Even that is not the issue I’m addressing here, though. The issue is, how much is this kind of shit affecting our future? Global Warming is a serious concern, one that can have overwhelming impact to all cultures, societies, and countries across the planet. It’s not a political issue, it’s not a religious issue – go back and read those again, just to get the point. Science, once again, is simply a methodical process of learning, and not another facet of influence or debate. It is a way to find out what the world (indeed, universe) actually holds, not what we’d like to believe. Gravity works whether we believe in it or not, the earth revolves around the sun regardless of whether you actually know this or not. Science does not dictate, it explains. It even predicts, and has been doing so since it was even recognized as a process. That’s why we fucking use it, and why it accomplishes so much. And why it works in every culture in the world, and exactly the same for each. Thermodynamics has precisely the same function in Iran as it does in the US; the greenhouse effect works the same in every society, completely impartial as to whether you are a christian, jew, muslim, pastafarian, or atheist. Funny that.

Too many people simply cannot accept this, though, and think science is out to get their religion, and take away their security blanket. I’ve pointed this out before, but it should make you wonder how mere scientists can wield the power to destroy god, shouldn’t it? Even so, let’s look at this from the overall perspective of what the world is, or more specifically, what people think it is. If someone honestly believes they were created in god’s image on a planet made just for them, obviously they’re not accepting the findings of science very well. So does this also mean they won’t even consider the idea that we can damage the planet to a point that it will harm us drastically? Seems likely, doesn’t it? Is Shimkus’ idiotic interruption of a House hearing a symptom of a grave danger to us as a species?

To be even more blunt, can we, as a species, actually destroy ourselves because we’re too vain and insecure to let go of a cherished yet nonsensical belief system? Is this really the way we want anyone to die, as a victim of inactivity because we prefer to believe in something counter to experience? Does it sound pathetic when phrased that way? I certainly hope so.

Consider the demons that torment us with headaches. Consider the retribution that so many have suffered because they sinned, and god smote them with disease or burned their land in the fire. What? You don’t believe demons cause headaches, or that fire and disease are caused by sin? No fucking shit. It wasn’t religion that led us here, was it? No, religion led us to believe the stuff about demons and sin, but scientific understanding brought us away from such superstitious horseshit. Every time we wash our hands, we deny what we once fervently believed. When we visit the doctor, we blithely disregard what scripture tells us about illness. We abolished slavery and granted women equal rights (at least in this country,) because science made it clear that discrimination was baseless. You see, overwhelming evidence does occasionally triumph over ancient stories – and nobody seems to have a problem with these, do they? But we still don’t have our striped sheep.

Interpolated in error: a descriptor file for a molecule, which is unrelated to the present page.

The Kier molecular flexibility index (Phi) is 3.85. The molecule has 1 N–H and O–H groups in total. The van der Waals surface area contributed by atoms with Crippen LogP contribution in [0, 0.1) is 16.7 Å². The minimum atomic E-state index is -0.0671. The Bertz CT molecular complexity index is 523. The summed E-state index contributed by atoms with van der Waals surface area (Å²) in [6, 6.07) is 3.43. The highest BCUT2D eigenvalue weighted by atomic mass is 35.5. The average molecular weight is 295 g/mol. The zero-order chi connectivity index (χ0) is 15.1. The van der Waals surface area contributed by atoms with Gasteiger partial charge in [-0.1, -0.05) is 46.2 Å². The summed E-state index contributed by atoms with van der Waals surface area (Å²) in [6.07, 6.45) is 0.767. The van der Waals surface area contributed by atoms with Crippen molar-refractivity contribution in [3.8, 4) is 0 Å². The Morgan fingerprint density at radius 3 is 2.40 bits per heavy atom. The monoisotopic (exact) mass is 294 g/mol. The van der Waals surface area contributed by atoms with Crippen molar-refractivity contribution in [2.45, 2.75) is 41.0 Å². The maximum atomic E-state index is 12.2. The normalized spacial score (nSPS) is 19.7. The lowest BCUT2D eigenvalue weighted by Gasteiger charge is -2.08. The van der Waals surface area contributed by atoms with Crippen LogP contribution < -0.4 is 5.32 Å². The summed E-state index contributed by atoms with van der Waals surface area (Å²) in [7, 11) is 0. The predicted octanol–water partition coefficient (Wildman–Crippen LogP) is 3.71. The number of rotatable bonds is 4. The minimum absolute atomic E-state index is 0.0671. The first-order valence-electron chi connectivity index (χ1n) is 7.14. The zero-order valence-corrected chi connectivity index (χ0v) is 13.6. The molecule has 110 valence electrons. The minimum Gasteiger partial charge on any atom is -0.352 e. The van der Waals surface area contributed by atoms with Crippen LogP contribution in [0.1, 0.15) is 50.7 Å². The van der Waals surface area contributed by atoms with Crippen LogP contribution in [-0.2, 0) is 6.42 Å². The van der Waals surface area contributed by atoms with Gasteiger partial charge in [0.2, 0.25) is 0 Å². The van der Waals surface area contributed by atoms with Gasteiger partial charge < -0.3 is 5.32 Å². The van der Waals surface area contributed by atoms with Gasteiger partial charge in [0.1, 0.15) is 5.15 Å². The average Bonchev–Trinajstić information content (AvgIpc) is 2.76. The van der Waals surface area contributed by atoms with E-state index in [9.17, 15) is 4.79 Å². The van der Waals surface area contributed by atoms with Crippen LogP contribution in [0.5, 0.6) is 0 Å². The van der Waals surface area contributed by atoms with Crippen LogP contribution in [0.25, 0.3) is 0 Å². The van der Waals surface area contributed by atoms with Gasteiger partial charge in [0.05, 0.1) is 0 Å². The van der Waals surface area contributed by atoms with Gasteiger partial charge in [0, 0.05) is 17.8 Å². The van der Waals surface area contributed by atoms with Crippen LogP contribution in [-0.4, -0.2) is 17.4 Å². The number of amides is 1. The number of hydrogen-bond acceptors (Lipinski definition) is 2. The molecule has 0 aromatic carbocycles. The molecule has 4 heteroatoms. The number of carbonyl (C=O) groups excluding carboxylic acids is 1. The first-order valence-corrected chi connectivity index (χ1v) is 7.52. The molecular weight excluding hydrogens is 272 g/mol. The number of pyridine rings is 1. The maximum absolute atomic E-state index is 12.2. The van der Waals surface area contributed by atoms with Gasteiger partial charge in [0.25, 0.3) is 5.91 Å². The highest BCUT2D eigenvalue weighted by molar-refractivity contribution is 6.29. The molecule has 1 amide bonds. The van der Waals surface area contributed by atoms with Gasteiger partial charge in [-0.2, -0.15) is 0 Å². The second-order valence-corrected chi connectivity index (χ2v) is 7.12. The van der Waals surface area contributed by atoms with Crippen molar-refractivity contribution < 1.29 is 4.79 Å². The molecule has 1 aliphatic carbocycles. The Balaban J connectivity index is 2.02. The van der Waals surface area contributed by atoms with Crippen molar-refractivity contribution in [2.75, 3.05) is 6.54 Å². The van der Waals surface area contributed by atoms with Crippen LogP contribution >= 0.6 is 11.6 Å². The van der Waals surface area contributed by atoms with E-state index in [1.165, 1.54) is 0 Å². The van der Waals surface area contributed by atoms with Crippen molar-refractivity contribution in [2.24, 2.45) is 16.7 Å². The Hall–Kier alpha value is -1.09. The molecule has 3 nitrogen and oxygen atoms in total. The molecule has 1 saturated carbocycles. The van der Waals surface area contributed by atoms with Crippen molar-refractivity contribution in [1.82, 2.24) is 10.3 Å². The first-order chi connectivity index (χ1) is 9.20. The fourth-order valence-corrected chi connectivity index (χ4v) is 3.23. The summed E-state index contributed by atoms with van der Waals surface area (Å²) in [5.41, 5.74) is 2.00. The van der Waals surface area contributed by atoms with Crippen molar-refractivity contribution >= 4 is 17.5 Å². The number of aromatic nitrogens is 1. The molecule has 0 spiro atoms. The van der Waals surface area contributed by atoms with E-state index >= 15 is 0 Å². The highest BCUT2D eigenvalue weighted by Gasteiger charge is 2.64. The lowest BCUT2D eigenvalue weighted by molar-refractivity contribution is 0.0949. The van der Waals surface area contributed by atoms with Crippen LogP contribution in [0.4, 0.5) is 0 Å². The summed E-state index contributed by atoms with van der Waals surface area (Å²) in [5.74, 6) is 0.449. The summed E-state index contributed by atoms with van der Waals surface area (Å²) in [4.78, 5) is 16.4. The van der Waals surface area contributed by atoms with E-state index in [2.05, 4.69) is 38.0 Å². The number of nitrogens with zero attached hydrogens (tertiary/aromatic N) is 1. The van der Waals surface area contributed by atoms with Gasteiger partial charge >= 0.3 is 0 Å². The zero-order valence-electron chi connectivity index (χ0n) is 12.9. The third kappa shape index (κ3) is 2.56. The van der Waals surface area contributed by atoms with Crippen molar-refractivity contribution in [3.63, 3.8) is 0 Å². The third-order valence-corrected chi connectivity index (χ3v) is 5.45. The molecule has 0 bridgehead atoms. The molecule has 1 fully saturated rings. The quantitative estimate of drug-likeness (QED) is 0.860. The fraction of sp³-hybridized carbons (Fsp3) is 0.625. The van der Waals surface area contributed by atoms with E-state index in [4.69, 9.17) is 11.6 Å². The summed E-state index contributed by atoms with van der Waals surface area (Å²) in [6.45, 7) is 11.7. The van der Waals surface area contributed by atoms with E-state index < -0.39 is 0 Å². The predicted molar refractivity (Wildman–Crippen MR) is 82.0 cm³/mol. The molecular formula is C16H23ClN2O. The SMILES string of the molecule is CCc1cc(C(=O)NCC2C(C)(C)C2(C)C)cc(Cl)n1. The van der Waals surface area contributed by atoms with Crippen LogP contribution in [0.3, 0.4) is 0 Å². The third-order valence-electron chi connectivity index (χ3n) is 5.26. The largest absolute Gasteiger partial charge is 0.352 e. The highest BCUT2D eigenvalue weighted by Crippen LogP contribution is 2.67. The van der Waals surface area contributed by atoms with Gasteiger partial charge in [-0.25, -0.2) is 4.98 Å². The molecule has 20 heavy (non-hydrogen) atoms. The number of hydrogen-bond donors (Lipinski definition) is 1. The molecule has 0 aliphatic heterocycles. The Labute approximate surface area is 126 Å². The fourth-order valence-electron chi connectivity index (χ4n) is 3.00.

We are still fighting to understand, combat, and eradicate cancer. Once we thought it was the wages of sin, until we noticed that it seemed to strike rather randomly and impartial to anyone’s behavior (hint: that’s scientific observation.) Then we played around with the idea that it was caused by poisons, bacteria, diet, and many, many other things, eventually determining that it was our own cells acting in abnormal ways. As organisms, cancer cells have two distinct disadvantages: they cannot spread beyond the host, and as the host dies, so do they. Even when multiplying rapidly, they kill themselves. We know this occurs, we see it all the time, and we no longer question that it can actually exist.

The question is, are we as a species doing exactly the same thing?